With difficult child's "less is more". Change the date. If he picks up on the change of date tell him "Saturday has turned out to be the pick up day and I'm sure it will be fun." If he asks why simply say sometimes changes are necessary and that will be best for you and me and our new dog. I would not include any information about the appointment until the morning of the appointment. and then say simply "today we are going to meet someone new" and, lol, if necessary "afterwards we are going to do x" (whatever works that is a treat for you both).

    On a different note, lol, you are brave to introduce a pet into your household. Sure hope it is a laid back easy going breed. I did not choose wisely when I got a dog for the kids when GFGmom was four. The dog was lovely but training the dog while still training difficult child was more than I anticipated. Good luck. DDD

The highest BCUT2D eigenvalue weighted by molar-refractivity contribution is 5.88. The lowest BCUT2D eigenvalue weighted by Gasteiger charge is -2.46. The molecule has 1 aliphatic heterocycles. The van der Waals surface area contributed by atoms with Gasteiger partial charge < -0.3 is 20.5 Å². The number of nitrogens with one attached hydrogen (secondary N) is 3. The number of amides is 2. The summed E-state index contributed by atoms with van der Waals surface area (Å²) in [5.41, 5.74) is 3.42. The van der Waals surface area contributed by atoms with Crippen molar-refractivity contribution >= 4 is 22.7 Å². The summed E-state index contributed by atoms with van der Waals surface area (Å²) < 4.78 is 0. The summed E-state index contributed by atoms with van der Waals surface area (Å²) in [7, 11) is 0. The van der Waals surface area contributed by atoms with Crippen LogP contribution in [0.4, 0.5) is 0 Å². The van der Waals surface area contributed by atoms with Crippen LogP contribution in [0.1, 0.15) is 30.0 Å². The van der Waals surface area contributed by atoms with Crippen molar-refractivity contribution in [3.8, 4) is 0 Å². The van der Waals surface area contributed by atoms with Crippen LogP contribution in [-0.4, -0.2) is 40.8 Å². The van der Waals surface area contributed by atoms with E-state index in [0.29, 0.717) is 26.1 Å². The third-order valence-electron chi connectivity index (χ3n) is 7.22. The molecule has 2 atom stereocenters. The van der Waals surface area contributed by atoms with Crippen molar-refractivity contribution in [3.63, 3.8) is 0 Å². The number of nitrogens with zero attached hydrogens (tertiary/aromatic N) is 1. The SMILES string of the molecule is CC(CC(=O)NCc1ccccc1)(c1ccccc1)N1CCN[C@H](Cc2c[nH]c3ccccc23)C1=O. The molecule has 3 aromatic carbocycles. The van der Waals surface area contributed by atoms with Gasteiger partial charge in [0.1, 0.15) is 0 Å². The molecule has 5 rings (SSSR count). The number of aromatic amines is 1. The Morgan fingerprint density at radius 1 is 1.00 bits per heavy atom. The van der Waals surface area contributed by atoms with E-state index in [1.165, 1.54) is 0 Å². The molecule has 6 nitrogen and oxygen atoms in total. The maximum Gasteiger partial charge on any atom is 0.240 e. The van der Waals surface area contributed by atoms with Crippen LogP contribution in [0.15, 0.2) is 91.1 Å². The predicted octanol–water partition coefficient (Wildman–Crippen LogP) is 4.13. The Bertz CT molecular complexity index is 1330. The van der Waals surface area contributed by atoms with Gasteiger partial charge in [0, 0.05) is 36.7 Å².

9. Malika

    Malika Well-Known Member

    This is good advice. Thank you all. It had not even struck me that there is a connection between the doctor and a negative reason behind seeing him that it would be better to avoid...
    The "wants it easy, doesn't want to ruffle feathers" part of me is tempted to pretend that Saturday is just tomorrow but another part feels that in trying to avoid trouble, I may in fact just be heaping it up, as klmno says. I definitely dislike J's angry outbursts and would, yes, prefer to avoid them. But at what cost? He is very perceptive, IC, about things in his environment, people's feelings, whether people are lying or not... a kind of hyper-perceptiveness, really. So I may just be kidding myself anyway that he would buy the "magical expansion of time".